Join our friendly and inspiring department and you will benefit from a thoroughly supportive learning environment, with generous staff office hours and a dedicated personal advisor to help you with any queries and guide you through your degree. Our graduates are in demand for their skills in research, numeracy, data handling and analysis, logical thinking and creative problem solving.

  • Apply your mathematics to real-world situations and gain the skills to work at a high level in industry, business or research.
  • Learn from internationally renowned mathematicians. We rank second in the UK for our research impact and fourth for world leading or internationally excellent research output (Research Excellence Framework 2014).
  • Feel at home in a friendly department where you will be known as an individual.

Course structure

Core modules

  • Main Project: You will carry out a detailed study into a topic of your choosing in mathematics, analysing information from a range of sources. You will submit a written report of between 8,000 and 16,000 words in length.

Optional modules

In addition to these mandatory course units there are a number of optional course units available during your degree studies. The following is a selection of optional course units that are likely to be available. Please note that although the College will keep changes to a minimum, new units may be offered or existing units may be withdrawn, for example, in response to a change in staff. Applicants will be informed if any significant changes need to be made.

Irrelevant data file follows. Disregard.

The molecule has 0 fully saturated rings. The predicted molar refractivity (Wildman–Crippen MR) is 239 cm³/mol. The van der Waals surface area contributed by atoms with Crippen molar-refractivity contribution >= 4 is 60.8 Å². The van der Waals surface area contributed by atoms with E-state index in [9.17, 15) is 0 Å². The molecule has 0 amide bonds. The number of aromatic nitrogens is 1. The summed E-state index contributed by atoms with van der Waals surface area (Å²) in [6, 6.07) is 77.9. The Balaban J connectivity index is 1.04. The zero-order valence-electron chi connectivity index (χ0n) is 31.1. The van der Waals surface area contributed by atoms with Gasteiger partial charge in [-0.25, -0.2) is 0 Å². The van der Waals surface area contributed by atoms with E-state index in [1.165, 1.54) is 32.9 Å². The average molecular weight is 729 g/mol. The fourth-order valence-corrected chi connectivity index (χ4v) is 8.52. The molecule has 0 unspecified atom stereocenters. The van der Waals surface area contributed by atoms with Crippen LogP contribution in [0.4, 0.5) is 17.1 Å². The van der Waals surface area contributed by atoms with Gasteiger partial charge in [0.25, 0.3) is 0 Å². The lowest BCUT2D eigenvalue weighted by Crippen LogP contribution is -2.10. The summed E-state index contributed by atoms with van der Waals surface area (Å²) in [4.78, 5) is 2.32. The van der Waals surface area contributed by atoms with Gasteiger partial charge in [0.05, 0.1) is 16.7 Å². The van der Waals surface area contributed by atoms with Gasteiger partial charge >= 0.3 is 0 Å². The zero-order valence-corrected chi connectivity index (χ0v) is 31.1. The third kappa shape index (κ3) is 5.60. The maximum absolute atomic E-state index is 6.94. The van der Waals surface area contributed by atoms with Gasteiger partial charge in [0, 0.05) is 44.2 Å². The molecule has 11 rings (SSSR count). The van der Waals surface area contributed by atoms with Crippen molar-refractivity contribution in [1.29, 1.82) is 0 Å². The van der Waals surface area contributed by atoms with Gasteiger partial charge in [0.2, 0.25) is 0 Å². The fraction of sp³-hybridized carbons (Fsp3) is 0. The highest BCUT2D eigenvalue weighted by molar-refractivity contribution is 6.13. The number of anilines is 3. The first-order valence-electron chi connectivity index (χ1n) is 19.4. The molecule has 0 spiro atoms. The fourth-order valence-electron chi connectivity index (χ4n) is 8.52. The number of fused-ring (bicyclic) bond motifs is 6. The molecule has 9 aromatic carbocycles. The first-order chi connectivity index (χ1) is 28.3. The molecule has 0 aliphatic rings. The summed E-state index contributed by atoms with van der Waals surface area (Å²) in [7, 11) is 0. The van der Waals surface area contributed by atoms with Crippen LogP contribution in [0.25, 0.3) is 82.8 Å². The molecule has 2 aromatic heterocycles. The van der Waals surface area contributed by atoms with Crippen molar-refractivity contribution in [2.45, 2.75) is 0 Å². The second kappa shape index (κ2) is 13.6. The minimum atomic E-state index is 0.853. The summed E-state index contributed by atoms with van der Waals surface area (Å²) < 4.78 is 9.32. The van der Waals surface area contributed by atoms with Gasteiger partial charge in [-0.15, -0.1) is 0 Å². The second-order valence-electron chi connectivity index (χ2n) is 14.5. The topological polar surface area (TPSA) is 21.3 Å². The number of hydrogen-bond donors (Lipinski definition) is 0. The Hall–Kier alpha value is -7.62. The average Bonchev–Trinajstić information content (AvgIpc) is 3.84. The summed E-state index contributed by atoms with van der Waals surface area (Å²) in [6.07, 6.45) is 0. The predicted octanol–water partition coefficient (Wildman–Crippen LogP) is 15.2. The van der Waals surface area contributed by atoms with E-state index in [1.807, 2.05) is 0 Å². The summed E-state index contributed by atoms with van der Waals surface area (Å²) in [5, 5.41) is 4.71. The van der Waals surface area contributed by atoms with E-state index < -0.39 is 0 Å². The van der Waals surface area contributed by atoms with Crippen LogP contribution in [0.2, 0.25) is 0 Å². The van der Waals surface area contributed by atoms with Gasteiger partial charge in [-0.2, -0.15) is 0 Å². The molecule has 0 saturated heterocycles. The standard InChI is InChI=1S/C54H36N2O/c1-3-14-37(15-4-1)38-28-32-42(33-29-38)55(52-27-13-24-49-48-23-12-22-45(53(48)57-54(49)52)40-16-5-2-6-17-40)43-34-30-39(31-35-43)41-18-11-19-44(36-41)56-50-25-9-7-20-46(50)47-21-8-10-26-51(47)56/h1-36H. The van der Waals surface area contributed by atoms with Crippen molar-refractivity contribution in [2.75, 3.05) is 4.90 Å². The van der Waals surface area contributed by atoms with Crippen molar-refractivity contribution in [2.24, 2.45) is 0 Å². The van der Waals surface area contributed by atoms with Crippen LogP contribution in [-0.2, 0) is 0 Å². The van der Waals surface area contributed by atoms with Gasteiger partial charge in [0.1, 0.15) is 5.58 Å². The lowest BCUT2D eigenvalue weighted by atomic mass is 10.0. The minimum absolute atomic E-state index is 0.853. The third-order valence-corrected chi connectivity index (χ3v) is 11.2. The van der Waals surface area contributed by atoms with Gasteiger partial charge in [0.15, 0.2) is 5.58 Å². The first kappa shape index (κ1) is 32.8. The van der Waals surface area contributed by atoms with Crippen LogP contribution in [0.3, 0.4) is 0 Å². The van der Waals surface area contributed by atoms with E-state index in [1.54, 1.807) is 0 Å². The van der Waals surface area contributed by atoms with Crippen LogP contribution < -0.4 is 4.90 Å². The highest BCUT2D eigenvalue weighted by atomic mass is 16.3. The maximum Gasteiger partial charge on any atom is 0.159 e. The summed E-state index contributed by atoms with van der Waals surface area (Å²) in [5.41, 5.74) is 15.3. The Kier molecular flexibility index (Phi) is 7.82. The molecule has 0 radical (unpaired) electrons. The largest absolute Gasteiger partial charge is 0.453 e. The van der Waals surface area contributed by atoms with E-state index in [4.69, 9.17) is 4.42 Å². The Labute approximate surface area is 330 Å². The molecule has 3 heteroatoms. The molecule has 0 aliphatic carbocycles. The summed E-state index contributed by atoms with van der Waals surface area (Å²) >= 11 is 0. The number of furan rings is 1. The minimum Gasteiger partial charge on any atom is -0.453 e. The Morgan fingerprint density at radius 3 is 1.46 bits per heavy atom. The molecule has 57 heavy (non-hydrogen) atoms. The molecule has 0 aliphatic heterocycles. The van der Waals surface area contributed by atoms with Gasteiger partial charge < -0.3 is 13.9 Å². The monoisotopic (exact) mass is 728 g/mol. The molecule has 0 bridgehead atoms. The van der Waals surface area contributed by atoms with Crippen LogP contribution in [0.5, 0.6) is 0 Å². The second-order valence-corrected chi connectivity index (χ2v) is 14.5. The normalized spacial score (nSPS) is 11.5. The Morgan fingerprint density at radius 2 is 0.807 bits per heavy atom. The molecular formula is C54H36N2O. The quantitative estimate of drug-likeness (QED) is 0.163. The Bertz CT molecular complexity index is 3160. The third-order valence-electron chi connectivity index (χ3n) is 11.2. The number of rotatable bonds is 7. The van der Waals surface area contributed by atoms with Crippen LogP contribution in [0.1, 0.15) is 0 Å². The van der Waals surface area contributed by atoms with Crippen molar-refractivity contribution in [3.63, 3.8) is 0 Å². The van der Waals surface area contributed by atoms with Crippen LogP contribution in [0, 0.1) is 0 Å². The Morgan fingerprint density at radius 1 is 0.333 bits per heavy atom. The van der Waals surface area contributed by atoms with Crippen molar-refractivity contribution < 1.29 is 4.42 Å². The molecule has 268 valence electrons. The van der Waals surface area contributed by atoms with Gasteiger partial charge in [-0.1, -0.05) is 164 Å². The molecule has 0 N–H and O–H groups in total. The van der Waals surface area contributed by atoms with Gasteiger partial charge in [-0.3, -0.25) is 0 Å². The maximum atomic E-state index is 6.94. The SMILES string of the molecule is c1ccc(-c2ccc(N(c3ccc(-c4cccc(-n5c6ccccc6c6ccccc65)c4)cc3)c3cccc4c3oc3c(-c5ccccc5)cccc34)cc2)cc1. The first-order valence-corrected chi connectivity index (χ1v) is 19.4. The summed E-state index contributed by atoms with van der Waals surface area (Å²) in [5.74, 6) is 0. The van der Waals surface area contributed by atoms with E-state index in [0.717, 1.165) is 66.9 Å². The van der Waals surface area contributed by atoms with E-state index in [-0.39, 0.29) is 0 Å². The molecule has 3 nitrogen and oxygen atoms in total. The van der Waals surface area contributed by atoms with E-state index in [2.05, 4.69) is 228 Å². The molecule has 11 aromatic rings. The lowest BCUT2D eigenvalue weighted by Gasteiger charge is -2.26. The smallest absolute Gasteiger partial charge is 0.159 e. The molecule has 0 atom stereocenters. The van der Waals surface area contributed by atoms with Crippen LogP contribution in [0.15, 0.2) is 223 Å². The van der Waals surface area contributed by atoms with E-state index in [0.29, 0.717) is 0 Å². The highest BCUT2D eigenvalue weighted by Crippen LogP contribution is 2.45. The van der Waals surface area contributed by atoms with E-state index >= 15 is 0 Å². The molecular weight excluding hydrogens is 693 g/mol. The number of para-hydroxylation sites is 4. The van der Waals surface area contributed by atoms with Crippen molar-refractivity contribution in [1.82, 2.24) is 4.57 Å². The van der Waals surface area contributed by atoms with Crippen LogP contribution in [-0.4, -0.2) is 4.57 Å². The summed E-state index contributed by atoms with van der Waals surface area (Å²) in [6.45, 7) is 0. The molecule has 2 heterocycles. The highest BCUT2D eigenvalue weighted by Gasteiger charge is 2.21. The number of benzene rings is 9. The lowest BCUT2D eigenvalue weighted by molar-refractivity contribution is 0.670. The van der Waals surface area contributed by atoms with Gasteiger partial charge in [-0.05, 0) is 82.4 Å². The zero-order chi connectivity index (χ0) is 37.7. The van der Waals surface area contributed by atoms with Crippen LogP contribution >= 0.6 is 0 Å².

• Theory of Error-Correcting Codes
  • Channels
  • Advanced Cipher Systems
  • Public Key Cryptography
  • Applications of Field Theory
  • Quantum Information and Coding
  • Principles of Algorithm Design
  • Advanced Financial Mathematics
  • Combinatorics
  • Computational Number Theory
  • Applied Probability
  • Inference
  • Topology

Teaching & assessment

You will initially choose eight modules from the list of available options, of which you specify modules during the second term that will count towards your final award. You will also complete a core research project under the supervision of one of our academic staff. There is a strong focus on small group teaching throughout the programme.

Assessment is carried out through a variety of methods, including coursework, examinations and the main project. End-of-year examinations in May or June will count for 66.7% of your final award, while the dissertation will make up the remaining 33.3%.

Your future career